Limbs like lead. Blurry vision. Suddenly ravenous. Then, without having eaten, nauseous.
I’m repeatedly mystified by the symptoms – even though they occur multiple times a week, and even though, without fail, they end in a migraine. So how can I be so dumb as to forget, or even flat-out deny, the most likely explanation for what’s going on?
Improbable as it sounds, it’s really, really easy to misinterpret or dismiss symptoms, even of a condition you’ve experienced over and over. Until I learned to be more aware of the early stages of my anxiety, I tended to do the same. I’d forget or deny what was going on until the panic became ever-present, and too awful to ignore. Then I’d curse myself for not having recognized it earlier.
What does it feel like to grow up taking psychiatric meds? That’s the question that has occupied me for the past couple of years. Naturally, it feels different to different people, but overall I’ve found that meds seem to introduce a lot of extra uncertainty into the process of coming of age.
There are a lot of ways that meds make growing up more complicated, and I’ll explore those in future posts. But one big factor has to do with the lack of info, from a scientific perspective, about meds’ effect on developing brains and bodies.
Preparing to write this post, I started to survey the media coverage of the latest report from pharmacy giant Medco on how many Americans are taking psychiatric medications. The straight news coverage was okay, but many others simply used the report as a chance to declare - again -that Americans are “overmedicated.”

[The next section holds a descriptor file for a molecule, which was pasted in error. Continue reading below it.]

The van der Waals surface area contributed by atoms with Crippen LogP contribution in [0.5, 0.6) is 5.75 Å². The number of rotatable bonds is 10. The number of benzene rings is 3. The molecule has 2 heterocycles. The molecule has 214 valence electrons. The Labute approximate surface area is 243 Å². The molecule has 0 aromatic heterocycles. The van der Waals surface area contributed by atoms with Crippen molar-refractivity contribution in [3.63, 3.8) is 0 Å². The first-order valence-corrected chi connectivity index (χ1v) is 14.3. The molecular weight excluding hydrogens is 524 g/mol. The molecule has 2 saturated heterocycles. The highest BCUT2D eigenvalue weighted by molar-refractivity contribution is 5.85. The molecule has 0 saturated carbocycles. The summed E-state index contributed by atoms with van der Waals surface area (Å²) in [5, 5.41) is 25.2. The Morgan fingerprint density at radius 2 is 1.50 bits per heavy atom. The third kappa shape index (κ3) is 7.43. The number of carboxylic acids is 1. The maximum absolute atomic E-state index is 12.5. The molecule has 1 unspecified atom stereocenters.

I don’t see how you can you honestly declare that a whole country, or even any particular group, is “overmedicated” unless you can also determine what number would constitute “appropriately medicated.” Not surprisingly, few people sounding off on either this report or the larger issue are willing to make such a call.
More and more people are exposed to psychiatric drugs earlier and earlier in their lives. Some professional associations now say children as young as 4 years old are old enough to start receiving medications — usually with little research demonstrating their long-term safety on a still-developing brain.
With so many people growing up medicated and on psychiatric medications, it seems like a good time to launch a blog that talks about the in’s and out’s of living a life medicated. I’m proud to introduce My Meds, My Self with Kaitlin Bell Barnett.
Kaitlin will discuss the experience of taking psychiatric meds, with a focus on long-term use, as opposed to people new to medication treatment altogether.
“In my experience, there’s lots of information available for people in the latter category to help them adjust to psychiatric drugs, but there’s very little for people who are supposed to be old hands at it.
“The blog will focus on everything from the quotidian, such as dealing with side effects, to the existential (“Am I still the same person I was before I began taking the medication”?). Any aspect of everyday life will be open for examination: The challenges of deciding whether to reveal to friends, family and employers that one is taking medication, how one justifies continuing the drugs or stopping them, the relationship one has with the prescribing doctor, how taking meds affects self-esteem and self-efficacy.
“Since medication in young people is a controversial topic, I’d like to have a particular focus on children’s, teens’ and young adults’ experience of the drugs, the idea being that people debate the wisdom of medicating kids but rarely ask the kids themselves.”
Kaitlin Bell Barnett is a journalist living in Brooklyn. Her first book, Dosed: The Medication Generation Grows Up, comes out in April from Beacon Press. It focuses on the experiences of young adults — herself included — who spent their formative years taking psychiatric medication.
Please give a warm Psych Central welcome to Kaitlin!